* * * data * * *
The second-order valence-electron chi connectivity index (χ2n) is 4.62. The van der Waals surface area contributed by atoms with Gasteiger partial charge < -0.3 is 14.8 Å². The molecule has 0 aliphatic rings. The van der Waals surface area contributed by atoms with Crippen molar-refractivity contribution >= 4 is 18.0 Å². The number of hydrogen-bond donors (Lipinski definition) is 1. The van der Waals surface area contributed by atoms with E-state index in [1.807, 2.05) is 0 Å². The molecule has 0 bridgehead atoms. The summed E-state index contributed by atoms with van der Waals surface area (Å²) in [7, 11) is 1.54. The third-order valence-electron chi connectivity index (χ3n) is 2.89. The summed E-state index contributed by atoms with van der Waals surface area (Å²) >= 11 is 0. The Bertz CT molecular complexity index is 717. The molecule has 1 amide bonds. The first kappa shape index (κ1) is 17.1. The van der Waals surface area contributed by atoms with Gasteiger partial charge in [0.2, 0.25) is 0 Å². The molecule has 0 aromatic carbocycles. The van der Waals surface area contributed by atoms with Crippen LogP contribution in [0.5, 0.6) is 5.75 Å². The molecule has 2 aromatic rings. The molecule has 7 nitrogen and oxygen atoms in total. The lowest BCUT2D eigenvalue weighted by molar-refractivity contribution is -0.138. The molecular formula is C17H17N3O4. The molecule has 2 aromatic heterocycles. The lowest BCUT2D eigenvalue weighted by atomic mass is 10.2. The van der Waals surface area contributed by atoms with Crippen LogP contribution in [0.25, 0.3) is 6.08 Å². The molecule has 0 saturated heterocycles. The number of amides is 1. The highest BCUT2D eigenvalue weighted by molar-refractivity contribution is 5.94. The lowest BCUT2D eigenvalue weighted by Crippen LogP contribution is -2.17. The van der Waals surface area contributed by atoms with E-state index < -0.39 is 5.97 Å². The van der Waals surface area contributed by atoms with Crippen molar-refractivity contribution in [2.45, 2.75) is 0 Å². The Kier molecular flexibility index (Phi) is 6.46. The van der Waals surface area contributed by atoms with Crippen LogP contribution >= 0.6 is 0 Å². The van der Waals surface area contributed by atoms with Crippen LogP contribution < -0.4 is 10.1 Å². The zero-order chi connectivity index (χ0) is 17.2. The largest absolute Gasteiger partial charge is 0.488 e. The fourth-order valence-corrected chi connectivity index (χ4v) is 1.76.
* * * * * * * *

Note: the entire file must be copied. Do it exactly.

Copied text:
The second-order valence-electron chi connectivity index (χ2n) is 4.62. The van der Waals surface area contributed by atoms with Gasteiger partial charge < -0.3 is 14.8 Å². The molecule has 0 aliphatic rings. The van der Waals surface area contributed by atoms with Crippen molar-refractivity contribution >= 4 is 18.0 Å². The number of hydrogen-bond donors (Lipinski definition) is 1. The van der Waals surface area contributed by atoms with E-state index in [1.807, 2.05) is 0 Å². The molecule has 0 bridgehead atoms. The summed E-state index contributed by atoms with van der Waals surface area (Å²) in [7, 11) is 1.54. The third-order valence-electron chi connectivity index (χ3n) is 2.89. The summed E-state index contributed by atoms with van der Waals surface area (Å²) >= 11 is 0. The Bertz CT molecular complexity index is 717. The molecule has 1 amide bonds. The first kappa shape index (κ1) is 17.1. The van der Waals surface area contributed by atoms with Gasteiger partial charge in [0.2, 0.25) is 0 Å². The molecule has 0 aromatic carbocycles. The van der Waals surface area contributed by atoms with Crippen LogP contribution in [0.5, 0.6) is 5.75 Å². The molecule has 2 aromatic rings. The molecule has 7 nitrogen and oxygen atoms in total. The lowest BCUT2D eigenvalue weighted by molar-refractivity contribution is -0.138. The molecular formula is C17H17N3O4. The molecule has 2 aromatic heterocycles. The lowest BCUT2D eigenvalue weighted by atomic mass is 10.2. The van der Waals surface area contributed by atoms with Crippen LogP contribution in [0.25, 0.3) is 6.08 Å². The molecule has 0 saturated heterocycles. The number of amides is 1. The highest BCUT2D eigenvalue weighted by molar-refractivity contribution is 5.94. The lowest BCUT2D eigenvalue weighted by Crippen LogP contribution is -2.17. The van der Waals surface area contributed by atoms with E-state index < -0.39 is 5.97 Å². The van der Waals surface area contributed by atoms with Crippen molar-refractivity contribution in [2.45, 2.75) is 0 Å². The Kier molecular flexibility index (Phi) is 6.46. The van der Waals surface area contributed by atoms with Crippen LogP contribution >= 0.6 is 0 Å². The van der Waals surface area contributed by atoms with Crippen LogP contribution < -0.4 is 10.1 Å². The zero-order chi connectivity index (χ0) is 17.2. The largest absolute Gasteiger partial charge is 0.488 e. The fourth-order valence-corrected chi connectivity index (χ4v) is 1.76.